At the end of this long journey, we have covered many aspects of performance tuning. One of the hardest tasks when writing this book was describing a complex process like tuning in the most practical way, without sacrificing too much theory. As a matter of fact, most people like to think that performance tuning is nothing but a silver bullet which can be shot at any time. Frustrated by tight deadlines and intense pressure to reach their goals, they misunderstand the precise role of performance in the software lifecycle.
Some quick tips do exist and this book has not been parsimonious at showing a great deal of them; but they are there just to enhance the performance of a well-written and designed application or to mitigate the effect of bottlenecks we do not have any control on it.
The real secret behind a lighting fast application is a good tuning methodology, which starts right when application requirements are defined and continues until its last mile, when the application is rolled in production. We are certainly aware that this is a questionable statement as many architects deliberately exclude the tuning methodology from any design strategy. We do not claim that our choices are better than other's. What we do believe is that, without a special virtue called flexibility, architects will have a hard time to survive these turbulent years.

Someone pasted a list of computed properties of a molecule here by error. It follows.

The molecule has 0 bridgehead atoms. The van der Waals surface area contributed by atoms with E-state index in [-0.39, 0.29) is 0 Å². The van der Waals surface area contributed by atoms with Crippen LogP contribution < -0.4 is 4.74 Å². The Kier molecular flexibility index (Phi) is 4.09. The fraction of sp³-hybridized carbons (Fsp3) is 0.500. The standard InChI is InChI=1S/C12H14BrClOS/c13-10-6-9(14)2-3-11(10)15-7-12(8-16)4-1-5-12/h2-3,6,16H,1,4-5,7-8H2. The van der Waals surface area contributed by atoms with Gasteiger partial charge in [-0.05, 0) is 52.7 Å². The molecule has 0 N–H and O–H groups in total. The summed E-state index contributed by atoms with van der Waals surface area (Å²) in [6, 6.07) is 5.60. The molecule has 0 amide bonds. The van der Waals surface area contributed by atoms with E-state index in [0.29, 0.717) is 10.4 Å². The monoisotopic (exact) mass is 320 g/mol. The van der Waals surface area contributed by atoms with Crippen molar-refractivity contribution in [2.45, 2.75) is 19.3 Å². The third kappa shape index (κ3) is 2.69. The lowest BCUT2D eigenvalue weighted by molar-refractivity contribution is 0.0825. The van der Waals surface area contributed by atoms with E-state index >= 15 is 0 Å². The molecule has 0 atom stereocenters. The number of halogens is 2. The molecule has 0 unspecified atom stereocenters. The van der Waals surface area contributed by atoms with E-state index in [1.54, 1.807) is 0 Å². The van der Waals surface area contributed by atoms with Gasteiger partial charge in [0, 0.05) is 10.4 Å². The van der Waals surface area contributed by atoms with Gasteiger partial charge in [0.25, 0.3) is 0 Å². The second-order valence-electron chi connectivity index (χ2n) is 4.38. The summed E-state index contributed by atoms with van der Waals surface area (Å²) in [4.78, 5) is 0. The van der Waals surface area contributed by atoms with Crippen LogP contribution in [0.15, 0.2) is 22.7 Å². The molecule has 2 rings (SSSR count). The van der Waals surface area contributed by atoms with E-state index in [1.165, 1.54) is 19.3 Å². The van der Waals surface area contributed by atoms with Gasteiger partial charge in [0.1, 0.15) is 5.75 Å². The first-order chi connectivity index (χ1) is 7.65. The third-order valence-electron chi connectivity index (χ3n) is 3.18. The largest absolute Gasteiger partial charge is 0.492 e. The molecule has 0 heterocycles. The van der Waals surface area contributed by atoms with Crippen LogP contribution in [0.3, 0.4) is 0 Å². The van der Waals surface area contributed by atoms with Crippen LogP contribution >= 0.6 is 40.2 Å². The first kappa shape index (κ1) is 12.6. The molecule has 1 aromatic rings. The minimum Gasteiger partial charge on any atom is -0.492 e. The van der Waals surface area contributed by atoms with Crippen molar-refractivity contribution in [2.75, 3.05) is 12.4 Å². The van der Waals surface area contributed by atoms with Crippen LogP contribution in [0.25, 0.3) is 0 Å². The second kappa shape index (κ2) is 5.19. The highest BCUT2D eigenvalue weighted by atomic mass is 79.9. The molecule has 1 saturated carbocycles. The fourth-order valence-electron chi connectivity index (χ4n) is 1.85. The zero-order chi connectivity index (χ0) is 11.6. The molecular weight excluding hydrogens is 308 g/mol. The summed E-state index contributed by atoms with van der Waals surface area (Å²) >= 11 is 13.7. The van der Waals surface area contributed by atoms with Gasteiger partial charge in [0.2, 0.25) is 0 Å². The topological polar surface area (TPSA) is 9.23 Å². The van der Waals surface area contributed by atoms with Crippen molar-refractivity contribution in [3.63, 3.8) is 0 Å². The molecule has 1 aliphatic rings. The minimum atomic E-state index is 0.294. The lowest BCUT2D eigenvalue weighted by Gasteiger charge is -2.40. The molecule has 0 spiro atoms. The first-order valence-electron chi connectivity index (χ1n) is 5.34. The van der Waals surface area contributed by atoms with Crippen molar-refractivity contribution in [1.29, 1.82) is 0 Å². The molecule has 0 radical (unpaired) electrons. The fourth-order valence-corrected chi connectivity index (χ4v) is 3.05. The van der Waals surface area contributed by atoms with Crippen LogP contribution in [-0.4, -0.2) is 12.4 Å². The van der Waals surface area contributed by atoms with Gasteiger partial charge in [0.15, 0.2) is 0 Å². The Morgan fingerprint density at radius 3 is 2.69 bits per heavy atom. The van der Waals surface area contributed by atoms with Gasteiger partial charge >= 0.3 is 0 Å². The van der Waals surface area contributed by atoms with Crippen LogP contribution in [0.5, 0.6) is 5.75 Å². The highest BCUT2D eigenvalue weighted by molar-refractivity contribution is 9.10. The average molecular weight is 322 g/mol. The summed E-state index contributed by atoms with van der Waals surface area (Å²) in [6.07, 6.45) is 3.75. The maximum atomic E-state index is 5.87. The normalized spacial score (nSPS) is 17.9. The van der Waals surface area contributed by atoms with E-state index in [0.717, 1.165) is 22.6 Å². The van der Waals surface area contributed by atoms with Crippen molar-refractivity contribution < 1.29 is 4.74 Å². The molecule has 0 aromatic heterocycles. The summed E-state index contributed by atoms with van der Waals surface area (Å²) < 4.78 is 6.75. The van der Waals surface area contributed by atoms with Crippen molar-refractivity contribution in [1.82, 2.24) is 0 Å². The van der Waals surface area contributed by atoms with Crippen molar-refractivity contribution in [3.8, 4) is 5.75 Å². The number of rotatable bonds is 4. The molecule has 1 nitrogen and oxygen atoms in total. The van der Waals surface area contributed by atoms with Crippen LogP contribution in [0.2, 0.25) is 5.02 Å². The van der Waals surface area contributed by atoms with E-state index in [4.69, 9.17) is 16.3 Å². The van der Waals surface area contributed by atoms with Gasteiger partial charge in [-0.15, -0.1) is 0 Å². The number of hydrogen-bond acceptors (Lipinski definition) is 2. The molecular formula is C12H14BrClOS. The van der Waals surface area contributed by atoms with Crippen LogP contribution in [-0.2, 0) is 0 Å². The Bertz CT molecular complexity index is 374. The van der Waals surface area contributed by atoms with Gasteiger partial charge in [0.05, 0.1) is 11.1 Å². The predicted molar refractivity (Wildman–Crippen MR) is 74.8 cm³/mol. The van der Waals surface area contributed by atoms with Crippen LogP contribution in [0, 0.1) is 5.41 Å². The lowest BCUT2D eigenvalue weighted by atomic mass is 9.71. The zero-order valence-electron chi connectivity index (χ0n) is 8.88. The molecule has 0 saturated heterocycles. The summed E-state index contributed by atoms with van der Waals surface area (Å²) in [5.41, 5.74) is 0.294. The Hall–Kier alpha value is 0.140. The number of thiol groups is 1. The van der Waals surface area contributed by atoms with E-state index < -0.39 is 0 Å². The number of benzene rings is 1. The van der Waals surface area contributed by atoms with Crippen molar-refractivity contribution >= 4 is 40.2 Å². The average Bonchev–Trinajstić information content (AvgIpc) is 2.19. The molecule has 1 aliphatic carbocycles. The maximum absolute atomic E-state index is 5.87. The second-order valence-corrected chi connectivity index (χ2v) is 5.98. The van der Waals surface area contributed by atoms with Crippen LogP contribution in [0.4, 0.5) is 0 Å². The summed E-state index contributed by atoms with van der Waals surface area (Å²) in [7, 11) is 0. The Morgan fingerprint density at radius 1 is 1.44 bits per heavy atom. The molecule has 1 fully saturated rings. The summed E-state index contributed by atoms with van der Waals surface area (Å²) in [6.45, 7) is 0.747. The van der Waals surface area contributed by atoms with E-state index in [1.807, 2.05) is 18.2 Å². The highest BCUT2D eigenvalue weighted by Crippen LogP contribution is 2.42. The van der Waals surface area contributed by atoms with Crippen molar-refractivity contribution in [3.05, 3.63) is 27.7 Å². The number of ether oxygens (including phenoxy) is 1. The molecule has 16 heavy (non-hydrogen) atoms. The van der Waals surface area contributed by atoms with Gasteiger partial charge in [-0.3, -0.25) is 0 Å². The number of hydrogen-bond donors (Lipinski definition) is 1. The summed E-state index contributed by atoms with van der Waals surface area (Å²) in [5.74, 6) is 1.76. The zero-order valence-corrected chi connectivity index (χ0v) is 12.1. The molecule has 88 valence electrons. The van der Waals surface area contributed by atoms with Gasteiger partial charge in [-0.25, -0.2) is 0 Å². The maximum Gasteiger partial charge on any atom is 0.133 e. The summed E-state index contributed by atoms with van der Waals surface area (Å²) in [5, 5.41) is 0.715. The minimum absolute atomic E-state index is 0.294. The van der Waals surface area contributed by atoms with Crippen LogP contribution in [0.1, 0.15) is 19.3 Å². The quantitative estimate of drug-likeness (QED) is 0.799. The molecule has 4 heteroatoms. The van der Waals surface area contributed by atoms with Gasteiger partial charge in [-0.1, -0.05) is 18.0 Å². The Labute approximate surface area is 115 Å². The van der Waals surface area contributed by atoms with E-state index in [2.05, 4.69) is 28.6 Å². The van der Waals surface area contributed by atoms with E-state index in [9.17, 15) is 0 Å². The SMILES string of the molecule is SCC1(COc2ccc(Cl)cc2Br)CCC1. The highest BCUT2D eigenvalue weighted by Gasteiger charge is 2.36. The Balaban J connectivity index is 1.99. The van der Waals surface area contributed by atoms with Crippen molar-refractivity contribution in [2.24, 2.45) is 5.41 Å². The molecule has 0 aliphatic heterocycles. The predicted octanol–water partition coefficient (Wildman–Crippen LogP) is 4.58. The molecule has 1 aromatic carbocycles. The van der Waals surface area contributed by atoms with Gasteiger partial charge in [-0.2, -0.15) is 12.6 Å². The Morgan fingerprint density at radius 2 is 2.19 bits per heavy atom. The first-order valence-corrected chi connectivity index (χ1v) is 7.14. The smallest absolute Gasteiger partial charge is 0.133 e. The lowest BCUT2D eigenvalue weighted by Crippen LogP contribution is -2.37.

A flexible architect re-uses his/her wealth of experience, including both successes and failures. At the same time, the flexible architect is open to new suggestions and can fearlessly and strategically adapts his/her mind.
As time passes, inevitably some of the tips presented in this book will go stale and new great instruments will appear on the market. In the end, what (we dare to say) will stay the same is that good performance is not accidental; it takes planning, expertise, and plenty of testing. It needs that, when you define your performance requirements, you won't be satisfied with a generic "fast" word from your customers but pretend an exact measure of your performance goals and build a plan to support them. Without all these things, tuning is almost a bet. And you know that if you are a frequent better, you are also a frequent loser.